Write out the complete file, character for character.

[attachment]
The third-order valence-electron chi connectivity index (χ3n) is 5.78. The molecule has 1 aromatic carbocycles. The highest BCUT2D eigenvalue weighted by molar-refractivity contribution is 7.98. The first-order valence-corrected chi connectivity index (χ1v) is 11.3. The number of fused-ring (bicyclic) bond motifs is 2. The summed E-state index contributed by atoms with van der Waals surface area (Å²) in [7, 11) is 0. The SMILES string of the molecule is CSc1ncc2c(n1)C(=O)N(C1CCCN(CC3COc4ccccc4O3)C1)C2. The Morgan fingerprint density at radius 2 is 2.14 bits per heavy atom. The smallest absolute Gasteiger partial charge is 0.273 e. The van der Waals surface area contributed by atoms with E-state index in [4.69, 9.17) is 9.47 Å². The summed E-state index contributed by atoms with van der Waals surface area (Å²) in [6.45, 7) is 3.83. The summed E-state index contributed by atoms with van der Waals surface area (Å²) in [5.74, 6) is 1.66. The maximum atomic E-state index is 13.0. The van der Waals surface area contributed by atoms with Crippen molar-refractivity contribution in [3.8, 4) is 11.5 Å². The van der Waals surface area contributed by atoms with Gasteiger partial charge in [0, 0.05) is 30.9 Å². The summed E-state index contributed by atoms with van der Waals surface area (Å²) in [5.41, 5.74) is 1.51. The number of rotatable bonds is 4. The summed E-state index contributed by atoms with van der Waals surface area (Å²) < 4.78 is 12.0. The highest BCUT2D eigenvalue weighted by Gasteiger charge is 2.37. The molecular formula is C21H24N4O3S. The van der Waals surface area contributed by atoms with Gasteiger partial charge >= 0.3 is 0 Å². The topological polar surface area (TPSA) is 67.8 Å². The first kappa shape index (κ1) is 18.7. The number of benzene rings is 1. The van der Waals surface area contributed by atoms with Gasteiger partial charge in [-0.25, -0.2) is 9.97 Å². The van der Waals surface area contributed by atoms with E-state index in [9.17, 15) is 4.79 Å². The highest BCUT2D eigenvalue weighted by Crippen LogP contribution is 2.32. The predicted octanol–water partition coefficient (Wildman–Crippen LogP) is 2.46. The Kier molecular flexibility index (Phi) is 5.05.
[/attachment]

The third-order valence-electron chi connectivity index (χ3n) is 5.78. The molecule has 1 aromatic carbocycles. The highest BCUT2D eigenvalue weighted by molar-refractivity contribution is 7.98. The first-order valence-corrected chi connectivity index (χ1v) is 11.3. The number of fused-ring (bicyclic) bond motifs is 2. The summed E-state index contributed by atoms with van der Waals surface area (Å²) in [7, 11) is 0. The SMILES string of the molecule is CSc1ncc2c(n1)C(=O)N(C1CCCN(CC3COc4ccccc4O3)C1)C2. The Morgan fingerprint density at radius 2 is 2.14 bits per heavy atom. The smallest absolute Gasteiger partial charge is 0.273 e. The van der Waals surface area contributed by atoms with E-state index in [4.69, 9.17) is 9.47 Å². The summed E-state index contributed by atoms with van der Waals surface area (Å²) in [6.45, 7) is 3.83. The summed E-state index contributed by atoms with van der Waals surface area (Å²) in [5.74, 6) is 1.66. The maximum atomic E-state index is 13.0. The van der Waals surface area contributed by atoms with Crippen molar-refractivity contribution in [3.8, 4) is 11.5 Å². The van der Waals surface area contributed by atoms with Gasteiger partial charge in [0, 0.05) is 30.9 Å². The summed E-state index contributed by atoms with van der Waals surface area (Å²) in [5.41, 5.74) is 1.51. The number of rotatable bonds is 4. The summed E-state index contributed by atoms with van der Waals surface area (Å²) < 4.78 is 12.0. The highest BCUT2D eigenvalue weighted by Gasteiger charge is 2.37. The molecular formula is C21H24N4O3S. The van der Waals surface area contributed by atoms with Gasteiger partial charge >= 0.3 is 0 Å². The topological polar surface area (TPSA) is 67.8 Å². The first kappa shape index (κ1) is 18.7. The number of benzene rings is 1. The van der Waals surface area contributed by atoms with Gasteiger partial charge in [-0.25, -0.2) is 9.97 Å². The van der Waals surface area contributed by atoms with E-state index in [9.17, 15) is 4.79 Å². The highest BCUT2D eigenvalue weighted by Crippen LogP contribution is 2.32. The predicted octanol–water partition coefficient (Wildman–Crippen LogP) is 2.46. The Kier molecular flexibility index (Phi) is 5.05.